The main focus at present is on a Parliamentary Commission akin to the Banking Commission of both Houses which reported last year. That has been proposed by the Public Administration Committee, endorsed by the Commons Liaison Committee of chairs of select committees, and has now been backed by the majority of speakers in a Lords debate on January 16th on the Civil Service. But the Government, both ministers and civil service leaders, is not persuaded.
The Lords debate, initiated by Lord Hennessy, was a parade of twitter-length speeches (no more than three or four minutes long) from all five living former cabinet secretaries, ex-ministers, academics and various other authorities. Much was predictable: concern that the longstanding values of the Civil Service are being threatened by proposals on permanent secretary appointments and extended ministerial offices. Yet the extent of the worries cannot just be dismissed as ‘better in our time’ worries, even though little specific evidence was presented of actual, as opposed to feared, politicisation. There are real, and deeply felt, concerns about ministers not being presented with robust, impartial advice. And, as several peers said, the role of ministers should not be left out of any inquiry.
However, the debate was narrow. With rare exceptions, such as Lord Browne of Madingley, the Government’s lead non-executive director, there were few references to the deeper challenges facing the Civil Service and the traditional departmental model of Whitehall in providing public services within a continuing tight squeeze on budgets, and at a time of rapid technological change. Any inquiry must address these broader questions.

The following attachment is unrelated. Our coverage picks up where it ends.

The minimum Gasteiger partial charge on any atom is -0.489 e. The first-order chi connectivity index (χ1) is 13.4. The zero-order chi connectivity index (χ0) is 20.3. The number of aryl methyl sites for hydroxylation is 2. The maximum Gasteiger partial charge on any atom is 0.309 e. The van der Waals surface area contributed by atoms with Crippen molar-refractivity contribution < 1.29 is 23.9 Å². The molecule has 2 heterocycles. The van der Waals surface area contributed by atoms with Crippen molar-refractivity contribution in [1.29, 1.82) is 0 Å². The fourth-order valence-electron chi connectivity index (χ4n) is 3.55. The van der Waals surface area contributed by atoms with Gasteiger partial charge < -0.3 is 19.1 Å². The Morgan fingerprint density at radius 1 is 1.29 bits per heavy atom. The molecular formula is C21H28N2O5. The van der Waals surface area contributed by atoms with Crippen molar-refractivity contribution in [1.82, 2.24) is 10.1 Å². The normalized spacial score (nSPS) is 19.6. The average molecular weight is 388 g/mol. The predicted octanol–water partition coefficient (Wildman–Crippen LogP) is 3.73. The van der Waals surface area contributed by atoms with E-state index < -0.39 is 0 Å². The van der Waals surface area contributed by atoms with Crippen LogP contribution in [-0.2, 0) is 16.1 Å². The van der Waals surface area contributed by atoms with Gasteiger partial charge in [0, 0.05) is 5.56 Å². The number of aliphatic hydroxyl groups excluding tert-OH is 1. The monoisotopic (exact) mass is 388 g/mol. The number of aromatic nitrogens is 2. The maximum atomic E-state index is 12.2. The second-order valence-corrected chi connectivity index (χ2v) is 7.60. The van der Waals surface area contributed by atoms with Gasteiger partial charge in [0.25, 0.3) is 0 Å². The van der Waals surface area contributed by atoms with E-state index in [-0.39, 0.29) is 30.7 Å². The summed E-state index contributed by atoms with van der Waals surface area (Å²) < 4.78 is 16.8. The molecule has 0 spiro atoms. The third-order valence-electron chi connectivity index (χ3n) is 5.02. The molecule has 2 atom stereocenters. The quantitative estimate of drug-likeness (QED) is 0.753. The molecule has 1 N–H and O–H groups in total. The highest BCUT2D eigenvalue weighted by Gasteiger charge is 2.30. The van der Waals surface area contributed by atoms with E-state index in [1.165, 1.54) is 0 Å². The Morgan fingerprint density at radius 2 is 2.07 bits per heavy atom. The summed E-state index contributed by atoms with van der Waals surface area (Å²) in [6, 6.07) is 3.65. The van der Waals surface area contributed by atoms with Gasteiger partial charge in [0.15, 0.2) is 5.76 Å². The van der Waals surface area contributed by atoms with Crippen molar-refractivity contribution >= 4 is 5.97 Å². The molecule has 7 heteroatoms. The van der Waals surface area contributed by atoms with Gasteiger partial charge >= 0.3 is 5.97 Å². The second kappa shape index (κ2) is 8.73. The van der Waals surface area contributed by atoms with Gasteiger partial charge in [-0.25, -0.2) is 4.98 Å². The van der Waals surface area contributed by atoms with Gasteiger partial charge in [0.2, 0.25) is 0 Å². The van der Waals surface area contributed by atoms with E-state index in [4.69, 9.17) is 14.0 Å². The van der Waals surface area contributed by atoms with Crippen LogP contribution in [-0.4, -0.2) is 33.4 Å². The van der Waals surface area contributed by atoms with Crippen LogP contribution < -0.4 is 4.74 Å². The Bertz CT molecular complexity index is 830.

The Government believes that the focus should not now be on a further analysis of the Civil Service’s weaknesses but on implementing existing plans for reform. Baroness Hayter, who spoke for Labour, was cautious about an inquiry, saying her party was “open-minded” on the question. On this view, an inquiry now would risk being a distraction. That is a real risk, but it can be avoided if the focus is on the many longer-term challenges to the structure of Whitehall (addressed in a wide variety of Institute of Government reports), as well as lines of accountability. Moreover, as Lord Wilson of Dinton argued, the issues go beyond any particular party or even the government of the day.
It is, however, not clear that a Parliamentary Commission is the right route. Lord Turnbull, who was anyway sceptical about whether an inquiry would add much to performance, was clear that a review should not be carried out by Parliament as it is an insider to the argument with a vested interest. In his view, a review should be independent.
One possibility might be a hybrid review involving some parliamentarians but also outsiders – perhaps chaired by Lord Browne or another departmental non-executive director. It is vital to include the current generation of officials, advisers and those involved with government, rather than mainly a past one, on either the inquiry panel or as part of the review. And the terms of reference must view the Civil Service more broadly than senior ministers and officials to include government as a whole.
It is very hard for either MPs or peers to set up an inquiry without the consent of the Government. An ad hoc Lords committee set up for a session is possible but it is a second best option. Lord Wallace of Saltaire, the Lib Dem minister replying, tried to leave the door open a little to further inquiries, saying the objection was to a vast or massive commission.
The present stand-off between Parliament and the executive is unsatisfactory in itself and for the Civil Service. An inquiry should not be set up for its own sake, but only if it promises to address longer-term questions not being publicly debated now, and only if it involves those most affected. On that basis, it could do some good.